‘Popular! Popular! Pop! » : Jeff Koons at the wheel of his new limited edition BMW 8 Series
We spoke to Jeff Koons about the mix of pop, performance and punch in his design for the BMW M850i xDrive Gran Coupe
In 1975, Hervé Poulain, French auctioneer and art enthusiast, car racing enthusiast, had an original idea to combine his passions. Poulain was planning to race in the 24 Hours of Le Mans and wanted to make a splash whether he made the podium or not. He approached BMW Motorsport chief Jochen Neerpasch with the idea of commissioning an artist to paint a racing BMW 3 Series. Neerpasch liked the plan and they approached Poulain’s pal Alexander Calder, who also liked the plan and got to work, working first on a small car before the BMW workshop improved his design. .
This first Art Car was envisioned as a one-off project – a passion project rather than a public relations device – but it created such a positive spin that 19 artists, including Roy Lichtenstein, Andy Warhol (who painted his car, at hand, in 29 minutes), Frank Stella, Robert Rauschenberg, Jenny Holzer, John Baldessari and Olafur Eliasson, have joined the list of BMW Art Cars, making it one of the most dynamic, enduring collaborative art projects and fascinating.
Only one artist, however, was invited back. In 2010, Jeff Koons designed the 17th BMW Art Car, an M3 GT2 which also raced at Le Mans. Koons was such a fan of the Art Car series – and given his obvious interest in Duchamp’s readymades and the Pop Art of Lichtenstein and Warhol, you can see why – he even offered his services to BMW.
This relationship grew and Koons and the German auto giant collaborated again on The 8 X Jeff Koons, the first of the Art Car series to go into (very limited) production.
Only 99 of Koons’ M850i xDrive Gran Coupes – which he describes as “sporty and flashy as well as minimalist and conceptual” – will be produced, at the rate of two a week. The cars were launched digitally earlier this year and – all but one – sold out within three weeks.
The 8 X Jeff Koons made its first physical public appearance outside Rockefeller Center in New York earlier this month, a trailer for a Christie’s auction of the last available production car. It eventually sold for $475,000, with all proceeds going to the International Center for Missing & Exploited Children. (Koons is a major benefactor of the charity. The artist turned to them for help in the 1990s when his ex-wife Ilona Staller denied him the right to see their son Ludwig. Koons speaks openly and emotionally about the pain of this separation.)
Koons has a big family – he has six children with his wife, artist Justine Wheeler – and the new car is a relatively family-friendly four-seater. “I wanted a car that I would actually drive,” says Koons – but the design is closer to his early design for the first race car. “My initial idea was that the car was going on the track and suddenly you heard “Pop! Popular! Popular!” And it would be like these energy blasts were happening.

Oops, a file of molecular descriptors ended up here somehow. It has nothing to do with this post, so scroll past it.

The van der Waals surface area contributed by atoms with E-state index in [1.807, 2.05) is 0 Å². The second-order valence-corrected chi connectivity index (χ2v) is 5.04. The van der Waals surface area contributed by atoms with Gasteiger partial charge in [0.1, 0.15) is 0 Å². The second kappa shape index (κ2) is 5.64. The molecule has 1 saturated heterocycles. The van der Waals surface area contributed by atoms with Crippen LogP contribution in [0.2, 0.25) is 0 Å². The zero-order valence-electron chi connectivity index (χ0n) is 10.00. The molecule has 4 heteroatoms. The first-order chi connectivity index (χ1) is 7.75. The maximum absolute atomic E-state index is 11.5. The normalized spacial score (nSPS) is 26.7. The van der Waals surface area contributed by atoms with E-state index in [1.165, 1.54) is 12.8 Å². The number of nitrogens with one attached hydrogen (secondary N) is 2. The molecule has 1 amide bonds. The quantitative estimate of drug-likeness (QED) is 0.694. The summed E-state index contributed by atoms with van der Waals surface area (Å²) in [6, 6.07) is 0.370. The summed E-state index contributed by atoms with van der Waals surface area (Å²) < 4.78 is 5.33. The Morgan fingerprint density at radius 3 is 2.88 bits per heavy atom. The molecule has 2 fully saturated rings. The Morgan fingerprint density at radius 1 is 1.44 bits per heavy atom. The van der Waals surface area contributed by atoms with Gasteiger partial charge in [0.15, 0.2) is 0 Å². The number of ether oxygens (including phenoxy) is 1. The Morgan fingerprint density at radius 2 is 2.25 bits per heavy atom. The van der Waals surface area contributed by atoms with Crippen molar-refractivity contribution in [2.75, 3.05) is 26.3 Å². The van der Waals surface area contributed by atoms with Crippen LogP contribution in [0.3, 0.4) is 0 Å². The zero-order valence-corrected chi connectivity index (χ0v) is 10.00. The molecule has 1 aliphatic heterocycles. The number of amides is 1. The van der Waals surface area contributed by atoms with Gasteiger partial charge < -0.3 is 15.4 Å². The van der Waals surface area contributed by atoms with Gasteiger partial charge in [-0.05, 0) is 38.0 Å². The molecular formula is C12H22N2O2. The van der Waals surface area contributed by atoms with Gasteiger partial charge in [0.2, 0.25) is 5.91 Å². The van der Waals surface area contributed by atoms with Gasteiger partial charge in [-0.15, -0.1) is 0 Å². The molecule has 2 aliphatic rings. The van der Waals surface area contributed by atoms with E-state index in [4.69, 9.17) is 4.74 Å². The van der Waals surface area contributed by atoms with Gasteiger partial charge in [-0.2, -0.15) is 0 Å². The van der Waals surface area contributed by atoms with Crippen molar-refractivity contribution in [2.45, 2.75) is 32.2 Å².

Koons’ plan A for his first car was to exaggerate the effect using lenticulars, but the idea proved impractical on a race car – “I wanted to make a car that had a chance of winning. he says. It’s even more impractical on a production car but Koons has returned to the ‘Pop! Popular!’ and a smoke puff device, this time meticulously rendered in paint.
“I really wanted to go back to something a bit warm and minimal but with that essence of thrust and energy,” he says. “So I worked with lines starting at the front that are very thin and widen as you go up on the surface of the car. You get this sense of aerodynamics and these little areas of energy vibrant.
BMW cultural engagement manager Thomas Girst said Koons made Covid-inconvenienced visits to its Dingolfing and Landshut plants as its design was completed while Koons’ team in New York worked on complex digital designs. Getting the right paint job suggested by the artist initially took 300 hours of skilled men and women, but the company says it has since reduced that time to a more manageable 250 hours.
Koons insisted, however, that this design be done in paint rather than printed vinyl, the device used on his first art car (in itself, that’s no mean feat of engineering). “I like the generosity of the paint,” says Koons. “When something is printed, you never get that saturation, you never get that bounty, the way the light bounces off the pigment.”
The red and leather interior, meanwhile, has a definite if unintentional Spider-Man vibe. “I didn’t expect people to watch it and think about Spider-Man, but I wanted them to feel that kind of energy, to feel something else running through their veins.”
Koons and Spider-Man have a history. The producers of the Oscar-winning animated film Spider-Man: Into the Spider-Verse admitting that the 2014 Koons retrospective at the Whitney Museum was an influence and the idea was floated of the car appearing in a future Marvel production. Koons is somewhat skeptical.
However, he is keen to work with BMW again. “I hope BMW will invite me again. I hope to be able to work on an electric car or a prototype car of the future. This car delights and awakens the senses, but I hope to have the opportunity to design something from scratch that can comfort and protect. §